Jeff Sheng (MFA '07)
Presented by The Federation of Gay Games and Pride House 2012
Included in the programme of events for the 2012 London Olympic Games
Pride House (CA House, Limehouse Basin, on the river Thames)
Opening of exhibition: Friday, August 3, 2012 | 7 - 11 PM
Exhibition Dates: August 3 - 12, 2012
LONDON, August 6, 2012 – American artist Jeff Sheng presents his project Fearless, a photography series about openly gay high school and collegiate team athletes, as part of Pride House 2012 at the London Olympic Games. The ten-minute video exhibition includes photographs of over one hundred athletes as a digital slide show with a voiceover narration by the artist. It will be on display at Pride House until the Olympic Closing Ceremonies on August 12, 2012.
The video can be watched and directly embedded from Vimeo or Youtube:
Fearless is a nine-year long photography project by celebrated artist Jeff Sheng, who since 2003 has photographed over 150 lesbian, gay, bisexual, and transgender identified high school and collegiate athletes in the U.S. and Canada. The video exhibition in London is the first time the photo series has been edited and shown as a slideshow, and the first time the project has been exhibited in Great Britain.
The debut of this work in London coincides with a fundraising drive that features T-shirts with the slogan “Fearless,” printed and donated by Nike to help raise funds for the artist to complete the project next year as a photography book (FearlessPhotobook.com).
In the voiceover narration from the video exhibition, the artist says, “What I’ve discovered are the stories of all these unknown people. They are high school students and college students, some as young as fifteen years old, who face the really horrible prospect of being bullied, harassed or beaten up by their fellow teammates… and these young people do this incredible thing – they simply say, ‘I’m going to be who I am.'”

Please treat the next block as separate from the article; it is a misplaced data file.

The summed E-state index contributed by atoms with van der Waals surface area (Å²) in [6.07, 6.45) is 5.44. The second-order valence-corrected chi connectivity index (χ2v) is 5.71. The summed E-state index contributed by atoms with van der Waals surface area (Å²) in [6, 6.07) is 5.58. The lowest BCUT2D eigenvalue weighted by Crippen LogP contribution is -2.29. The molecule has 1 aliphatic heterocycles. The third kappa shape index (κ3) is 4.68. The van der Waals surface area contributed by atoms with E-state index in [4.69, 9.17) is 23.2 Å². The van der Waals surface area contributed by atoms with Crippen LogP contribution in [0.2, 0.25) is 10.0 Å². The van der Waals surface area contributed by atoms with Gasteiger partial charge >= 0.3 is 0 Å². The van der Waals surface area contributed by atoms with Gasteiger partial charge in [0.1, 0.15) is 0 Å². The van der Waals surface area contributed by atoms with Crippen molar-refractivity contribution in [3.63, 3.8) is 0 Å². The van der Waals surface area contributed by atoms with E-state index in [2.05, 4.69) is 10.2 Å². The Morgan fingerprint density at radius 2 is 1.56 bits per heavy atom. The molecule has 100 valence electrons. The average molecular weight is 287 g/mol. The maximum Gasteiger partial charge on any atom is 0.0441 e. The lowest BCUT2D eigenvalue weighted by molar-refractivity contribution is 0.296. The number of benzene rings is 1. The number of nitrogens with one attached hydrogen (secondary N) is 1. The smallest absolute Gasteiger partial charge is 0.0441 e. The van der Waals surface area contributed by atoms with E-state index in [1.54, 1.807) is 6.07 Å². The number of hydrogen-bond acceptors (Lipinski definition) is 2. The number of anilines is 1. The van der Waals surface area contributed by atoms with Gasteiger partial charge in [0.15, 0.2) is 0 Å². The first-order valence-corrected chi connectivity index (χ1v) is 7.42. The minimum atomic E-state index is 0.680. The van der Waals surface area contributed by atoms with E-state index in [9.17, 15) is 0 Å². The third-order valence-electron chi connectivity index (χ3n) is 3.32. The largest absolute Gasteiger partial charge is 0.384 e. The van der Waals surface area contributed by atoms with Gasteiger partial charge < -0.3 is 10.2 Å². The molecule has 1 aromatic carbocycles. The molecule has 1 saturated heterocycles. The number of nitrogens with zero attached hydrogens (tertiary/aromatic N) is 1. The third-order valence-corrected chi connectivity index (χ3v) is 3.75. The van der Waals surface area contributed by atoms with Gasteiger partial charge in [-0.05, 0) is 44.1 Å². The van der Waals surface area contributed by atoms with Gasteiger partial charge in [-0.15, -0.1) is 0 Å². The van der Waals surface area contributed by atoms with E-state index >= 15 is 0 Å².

Marc Naimark, Pride House coordinator for the Federation of Gay Games, says of the exhibit: “By narrating the history of the project and what it means to him, Jeff Sheng has brought the power of these young lives home to viewers who see their engagement in sport and their courage in being out. It’s a lesson for us all, whatever our age, whatever our athletic pursuits.”
Fearless has been widely exhibited in the United States over the last few years, including at the corporate headquarters of both Nike and ESPN. It has also been at over fifty high school and college campuses, and in Canada at the 2010 Vancouver Winter Olympic Games.
The video exhibition is available online to allow those who are not able make it to London and Pride House to see the project. The video and more information about the Nike supported fundraising drive is at FearlessPhotobook.com
PRIDE HOUSE 2012 CONTACT: LOU ENGLEFIELD, email@example.com, UK Tel: +44 (0)7949 604610, website: pridehouse2012.org
ABOUT JEFF SHENG:
Jeff Sheng is an artist based in Los Angeles, and was recently a visiting guest professor of photography at Harvard University in 2011. He is known for his photo series Don’t Ask, Don’t Tell on closeted U.S. military service members affected by the policy of that same name, which forbid openly gay service members in the US armed forces until 2011. During the Congressional repeal of that policy between 2010-2011, Sheng’s photography series was profiled and covered by multiple media outlets including ABC World News Tonight, CBS Evening News, CNN, the New York Times, the Los Angeles Times, NPR and the BBC.
ABOUT PRIDE HOUSE 2012:
Pride House 2012 is a project of Pride Sports UK, in collaboration with the Federation of Gay Games, the European Gay and Lesbian Sport Federation (EGLSF), GLISA International, the LGBT Consortium, and the Pride House Foundation and aims to offer a welcoming space for all athletes, staff, spectators and friends of London 2012. Pride House 2012 will be open from 3 to 7 August at CA House in Limehouse Basin on the river Thames, with the Pride House 2012 festival continuing in various venues through 12 August, the day of the closing ceremony of the Olympic Games.
Image: courtesy of the artist.